People will always harp on about the costs. The nay-sayers told us that if we rejected devolution in 1979 all the money saved could be spent on schools and hospitals. Guess what? It never actually happened. For £67 million we have a wonderful building and it's ours! Now we just need law-making powers.
Rob Phillips, Lampeter, Wales
I am a proud expatriate Welshman, proud of my heritage and my country. For Wales to move forward, we must have a parliament building that portrays and reflects our earnest goals and serious move to become autonomous. I honestly believe that the new Senedd building will deliver this strong message of our intent to the rest of the world.
Howard Bumford, Elk Grove, California U.S.A.
At least the Welsh only "wasted" £67m if it is seen as wasted. We, the Scots, wasted £450m on our "dome" and, as it is a high maintenance building, the figure will rise very rapidly if the truth is ever let out of the bag.
Barry Nield, Nairn, Scotland
It's a bargain. Be proud of it - it's a symbol of the first Welsh Parliament in 700 years.
Phil Jones, Edinburgh
Well done Wales, perhaps we English now might be allowed the chance to vote on how we should be governed rather being the only part of the union still completely governed by the British Government. We English do not want regional assemblies, we want and demand an English Parliament.
Ed Abrams, Chester, England
Delightful building, bold architecture. Two problems, 1)It has no real law making powers and 2) Was opened by a, let's face it, English monarch. Says it all really.
John Thomas, Gwynedd, Caernarfon
Firstly 67 million could have been spent on a lot more pressing issues such as hospitals, police force, supporting the poor, new schools etc. Secondly the Welsh assembly does not have any real power and is simply a statement of Labour's delusion of devolution just to gain Welsh votes. Finally there was no problem with the existing Welsh assembly. If you want to see financial support, improved education, cleaner hospitals and a better standard of living for everyone, I say vote Conservative.
Matthew Alderson, Cardiff, Wales
The new Senedd is a striking building; it is a symbol of the Wales we want the world to see. Today's opening should be about us coming together as a nation, confidently asserting out place on the world stage. It should reflect who we are, and be a place and a concept that people from every corner of Wales can unite behind and, hopefully, benefit from immensely. I think we should be proud of it as we should be proud of ourselves.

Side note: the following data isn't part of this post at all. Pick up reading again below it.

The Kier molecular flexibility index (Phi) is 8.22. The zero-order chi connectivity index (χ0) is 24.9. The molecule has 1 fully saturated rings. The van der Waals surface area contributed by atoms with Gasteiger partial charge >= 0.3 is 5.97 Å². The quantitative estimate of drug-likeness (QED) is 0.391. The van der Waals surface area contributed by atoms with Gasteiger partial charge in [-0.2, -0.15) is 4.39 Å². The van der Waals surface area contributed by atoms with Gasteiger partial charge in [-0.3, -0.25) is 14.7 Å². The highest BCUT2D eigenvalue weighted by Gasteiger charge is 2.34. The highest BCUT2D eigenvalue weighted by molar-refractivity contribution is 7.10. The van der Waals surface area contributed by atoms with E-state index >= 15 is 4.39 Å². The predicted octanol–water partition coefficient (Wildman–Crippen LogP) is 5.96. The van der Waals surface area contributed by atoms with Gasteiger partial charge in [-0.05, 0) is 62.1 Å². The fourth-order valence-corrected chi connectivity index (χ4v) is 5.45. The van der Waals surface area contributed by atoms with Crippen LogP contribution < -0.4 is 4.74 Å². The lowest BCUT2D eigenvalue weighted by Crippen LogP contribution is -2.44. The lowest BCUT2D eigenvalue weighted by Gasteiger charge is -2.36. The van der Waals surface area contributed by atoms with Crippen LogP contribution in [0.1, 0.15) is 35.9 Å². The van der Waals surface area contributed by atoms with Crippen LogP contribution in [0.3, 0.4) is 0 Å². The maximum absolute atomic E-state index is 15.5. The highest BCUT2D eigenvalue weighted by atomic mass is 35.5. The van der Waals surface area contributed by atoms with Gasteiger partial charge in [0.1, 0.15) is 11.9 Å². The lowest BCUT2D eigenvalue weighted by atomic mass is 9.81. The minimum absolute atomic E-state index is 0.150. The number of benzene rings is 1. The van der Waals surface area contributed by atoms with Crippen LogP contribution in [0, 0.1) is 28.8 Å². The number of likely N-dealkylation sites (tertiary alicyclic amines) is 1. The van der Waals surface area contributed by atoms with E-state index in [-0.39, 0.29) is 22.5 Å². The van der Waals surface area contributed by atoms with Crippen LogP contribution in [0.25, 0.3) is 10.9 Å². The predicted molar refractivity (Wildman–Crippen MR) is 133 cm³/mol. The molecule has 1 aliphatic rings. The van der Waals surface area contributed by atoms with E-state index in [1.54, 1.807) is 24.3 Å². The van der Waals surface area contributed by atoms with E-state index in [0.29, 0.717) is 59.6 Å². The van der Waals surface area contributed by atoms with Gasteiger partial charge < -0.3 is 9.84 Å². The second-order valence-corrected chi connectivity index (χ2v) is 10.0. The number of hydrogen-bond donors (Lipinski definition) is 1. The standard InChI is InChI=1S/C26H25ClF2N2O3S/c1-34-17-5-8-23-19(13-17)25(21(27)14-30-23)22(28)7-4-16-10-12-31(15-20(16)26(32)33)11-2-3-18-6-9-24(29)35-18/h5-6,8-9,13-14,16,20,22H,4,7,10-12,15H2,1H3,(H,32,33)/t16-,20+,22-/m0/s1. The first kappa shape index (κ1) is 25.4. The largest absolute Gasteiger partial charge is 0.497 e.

Tomos Owen, Llanelli
It is a fantastic building and hopefully will inspire its users, enhance the image of the assembly so that they gain full law making powers just like the Scottish parliament.
Cefyn Mably, Nottage
I voted no for Wales to have devolved powers in the first place, so I can't say I'm very pleased about this disgusting waste of taxpayers' money. Money that would be better spent on improving our healthcare system, as we in Wales are suffering from a poor, second class service and it is grossly unfair.
Bev Owen, Welshpool, Wales
Unlike the worthy but awkwardly designed Millennium Centre, the new parliament building is an inspiring landmark for future generations of Welsh people to be very proud of.
Roger Fickling, Penarth, Vale of Glamorgan
I believe Wales deserves nothing less than a strong parliament with full law making and tax varying powers. Indeed, there is a good case for independence. It is a shame the ceremony to open this building isn't worthy of a building that looks like the Cardiff Bay branch of Tesco's externally. Wales needs a building and an institution that will deliver a magnificent image of our nation to the world.
Pete Rogers, Carmarthenshire, Wales
I am a proud Welshman, proud of my country, culture & history BUT I believe it has been too much money to spend on basically what is an administration block. The money would have been better spent on building a new hospital and/or refurbishing the decaying hospitals in all corners of Wales.
Mr M. Evans, Newport, Wales
Until the assembly is given real power what does the building really mean apart from a great expense?
Steve Chapple, Cardiff, Wales